Armored Saint: Made In . . . Italy? Page 2
And "classic" of course, refers to the band's run of four studio albums and one live document, spanning the years 1984 to 1991, a period full of the usual business pitfalls and one sad tragedy, the death of guitarist Dave Prichard, from leukemia in 1989. The Armored Saint sound, as Vera laments, always began with this traditional riff metal based on the band's '70s and early '80s influences ("early Thin Lizzy, Scorpions, Queen, and then later on Priest, Maiden, Def Leppard, Motorhead"), and then inescapably seemed to hit a brick wall when it came to production, each album seemingly stuffed with the next big thing in metal anthems, somehow recorded just a little too safely to work.
"Well, you're right, but the real label meddling didn't start until our third record, Raising Fear," explains Joey. "When we got signed, the songs for March Of The Saint were already done. And then with Delirious, pretty much all the songs were also already written, leftovers from March, and then we wrote some new ones. But at that point we were very rebellious, against the business, against the label. We were sort of seeking revenge on that record for some reason. But you're right, we were never able to get that live sound, which is why this one is so raw. It might actually sound like a demo to you, but then again, that might appeal to some people."
Lessons learned indeed. The Armored Saint saga reads like many a sad tale of this hard biz, although Vera makes clear that the crappy stuff was countered splendidly by playing arenas with bands like Aerosmith, Judas Priest, Whitesnake and Quiet Riot. Ya gotta like that. But this was exposure out of synch with sales.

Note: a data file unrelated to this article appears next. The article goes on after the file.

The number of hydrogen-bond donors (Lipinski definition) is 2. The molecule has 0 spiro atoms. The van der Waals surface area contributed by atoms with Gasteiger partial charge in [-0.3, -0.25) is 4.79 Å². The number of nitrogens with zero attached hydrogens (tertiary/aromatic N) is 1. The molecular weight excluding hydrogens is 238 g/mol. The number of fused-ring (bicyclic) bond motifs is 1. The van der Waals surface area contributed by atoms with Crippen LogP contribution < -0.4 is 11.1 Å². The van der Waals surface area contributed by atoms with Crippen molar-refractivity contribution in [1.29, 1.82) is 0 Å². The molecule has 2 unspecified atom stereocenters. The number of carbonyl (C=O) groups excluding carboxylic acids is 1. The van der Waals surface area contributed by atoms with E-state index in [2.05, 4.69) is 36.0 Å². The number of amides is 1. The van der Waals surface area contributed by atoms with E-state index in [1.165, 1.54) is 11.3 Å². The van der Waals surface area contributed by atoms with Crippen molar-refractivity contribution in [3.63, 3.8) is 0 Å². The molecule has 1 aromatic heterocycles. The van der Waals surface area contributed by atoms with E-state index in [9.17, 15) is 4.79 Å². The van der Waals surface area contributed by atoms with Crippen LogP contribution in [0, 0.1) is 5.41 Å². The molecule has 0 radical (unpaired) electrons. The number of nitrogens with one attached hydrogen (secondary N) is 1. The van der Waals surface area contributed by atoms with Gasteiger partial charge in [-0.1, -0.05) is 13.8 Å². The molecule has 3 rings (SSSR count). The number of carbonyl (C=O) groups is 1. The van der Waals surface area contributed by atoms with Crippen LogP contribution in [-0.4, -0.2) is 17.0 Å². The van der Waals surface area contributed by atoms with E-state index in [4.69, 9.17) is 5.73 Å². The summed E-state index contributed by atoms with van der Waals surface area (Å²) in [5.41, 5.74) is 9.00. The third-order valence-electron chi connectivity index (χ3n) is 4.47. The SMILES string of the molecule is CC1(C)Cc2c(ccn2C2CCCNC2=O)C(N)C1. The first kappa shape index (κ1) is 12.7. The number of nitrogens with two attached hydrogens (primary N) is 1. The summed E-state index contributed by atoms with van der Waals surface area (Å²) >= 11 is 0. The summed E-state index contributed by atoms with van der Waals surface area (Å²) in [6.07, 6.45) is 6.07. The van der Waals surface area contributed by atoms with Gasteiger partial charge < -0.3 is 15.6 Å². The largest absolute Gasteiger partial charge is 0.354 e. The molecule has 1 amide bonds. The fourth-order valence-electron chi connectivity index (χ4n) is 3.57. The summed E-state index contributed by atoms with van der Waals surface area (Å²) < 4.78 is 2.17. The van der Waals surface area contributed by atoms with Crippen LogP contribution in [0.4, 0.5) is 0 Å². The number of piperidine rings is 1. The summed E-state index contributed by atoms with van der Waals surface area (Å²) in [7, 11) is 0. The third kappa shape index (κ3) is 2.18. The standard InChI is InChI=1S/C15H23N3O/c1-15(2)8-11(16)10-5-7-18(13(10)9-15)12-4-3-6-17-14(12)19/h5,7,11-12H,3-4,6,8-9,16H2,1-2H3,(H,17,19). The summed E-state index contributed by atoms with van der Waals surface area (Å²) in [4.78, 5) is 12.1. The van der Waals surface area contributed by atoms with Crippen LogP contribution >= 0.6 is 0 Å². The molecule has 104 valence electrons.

"The first one was great, it did something like 130,000 worldwide. Delirious was lower; we went downhill from there, around 90,000 for that one, and then Raising Fear was like 65,000, pretty low. That one was really hard to make because there was a lot of meddling. We were really far in debt and our record sales were low, a lot of pressure. It was not fun. Too much money was being spent on our records, right from the get go. A lot of people ask me if there is anything I would have done differently, and for the most part I don't regret anything in my life. But that would have been one of them, not spend so much damn money on stupid shit. I blame it on our business in general, and the people who were running our business. Really, in essence, we should be controlling our own business. But we were 21, basically just potheads at this point, and didn't give a f**k really, let alone know any better. We just didn't care. But five years later, you realize you're in debt over half a million dollars. It's like ╬how the f**k did that happen?' 'Well, remember that first record you made? Well, that place costs $2500 a day, just to be there.' It's kind of a joke, but it's true. How else are you supposed to know these things? This is how the business works. Nobody sits you down and tells you, 'Don't you worry, we're going to make you this record, and we're going to spend a ton of money, but you're going to owe it back to us. Not only do you owe it back to us, but this is the rate at which you pay it to us. This is called your royalty rate (laughs)."
Armored Saint Interview Page 3